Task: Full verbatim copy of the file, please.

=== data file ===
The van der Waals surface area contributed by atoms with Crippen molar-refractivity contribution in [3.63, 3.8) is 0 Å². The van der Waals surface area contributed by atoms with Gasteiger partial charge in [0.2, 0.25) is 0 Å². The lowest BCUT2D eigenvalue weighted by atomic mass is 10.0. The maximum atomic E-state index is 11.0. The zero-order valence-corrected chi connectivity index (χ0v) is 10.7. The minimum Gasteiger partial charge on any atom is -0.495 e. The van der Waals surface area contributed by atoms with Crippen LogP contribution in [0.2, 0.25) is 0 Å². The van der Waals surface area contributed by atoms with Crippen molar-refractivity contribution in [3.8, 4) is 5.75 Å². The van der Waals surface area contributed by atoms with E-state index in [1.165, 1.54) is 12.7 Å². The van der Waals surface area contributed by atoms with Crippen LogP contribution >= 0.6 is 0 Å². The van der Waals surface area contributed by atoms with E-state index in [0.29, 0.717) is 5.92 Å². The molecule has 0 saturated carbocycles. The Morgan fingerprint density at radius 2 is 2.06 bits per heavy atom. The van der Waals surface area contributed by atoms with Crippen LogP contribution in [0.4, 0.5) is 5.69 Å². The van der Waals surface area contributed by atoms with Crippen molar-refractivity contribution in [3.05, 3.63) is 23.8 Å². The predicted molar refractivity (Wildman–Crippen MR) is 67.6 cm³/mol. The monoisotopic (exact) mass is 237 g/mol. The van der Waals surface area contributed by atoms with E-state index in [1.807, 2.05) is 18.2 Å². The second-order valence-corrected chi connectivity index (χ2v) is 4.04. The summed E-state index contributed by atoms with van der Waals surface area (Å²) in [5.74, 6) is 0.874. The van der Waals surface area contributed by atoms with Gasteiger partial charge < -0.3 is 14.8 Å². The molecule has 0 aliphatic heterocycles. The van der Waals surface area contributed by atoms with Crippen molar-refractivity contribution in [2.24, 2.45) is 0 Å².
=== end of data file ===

The van der Waals surface area contributed by atoms with Crippen molar-refractivity contribution in [3.63, 3.8) is 0 Å². The van der Waals surface area contributed by atoms with Gasteiger partial charge in [0.2, 0.25) is 0 Å². The lowest BCUT2D eigenvalue weighted by atomic mass is 10.0. The maximum atomic E-state index is 11.0. The zero-order valence-corrected chi connectivity index (χ0v) is 10.7. The minimum Gasteiger partial charge on any atom is -0.495 e. The van der Waals surface area contributed by atoms with Crippen LogP contribution in [0.2, 0.25) is 0 Å². The van der Waals surface area contributed by atoms with Crippen molar-refractivity contribution in [3.8, 4) is 5.75 Å². The van der Waals surface area contributed by atoms with E-state index in [1.165, 1.54) is 12.7 Å². The van der Waals surface area contributed by atoms with Crippen LogP contribution >= 0.6 is 0 Å². The van der Waals surface area contributed by atoms with E-state index in [0.29, 0.717) is 5.92 Å². The molecule has 0 saturated carbocycles. The Morgan fingerprint density at radius 2 is 2.06 bits per heavy atom. The van der Waals surface area contributed by atoms with Crippen LogP contribution in [0.4, 0.5) is 5.69 Å². The van der Waals surface area contributed by atoms with Crippen molar-refractivity contribution in [3.05, 3.63) is 23.8 Å². The predicted molar refractivity (Wildman–Crippen MR) is 67.6 cm³/mol. The monoisotopic (exact) mass is 237 g/mol. The van der Waals surface area contributed by atoms with E-state index in [1.807, 2.05) is 18.2 Å². The second-order valence-corrected chi connectivity index (χ2v) is 4.04. The summed E-state index contributed by atoms with van der Waals surface area (Å²) in [5.74, 6) is 0.874. The van der Waals surface area contributed by atoms with Gasteiger partial charge < -0.3 is 14.8 Å². The molecule has 0 aliphatic heterocycles. The van der Waals surface area contributed by atoms with Crippen molar-refractivity contribution in [2.24, 2.45) is 0 Å².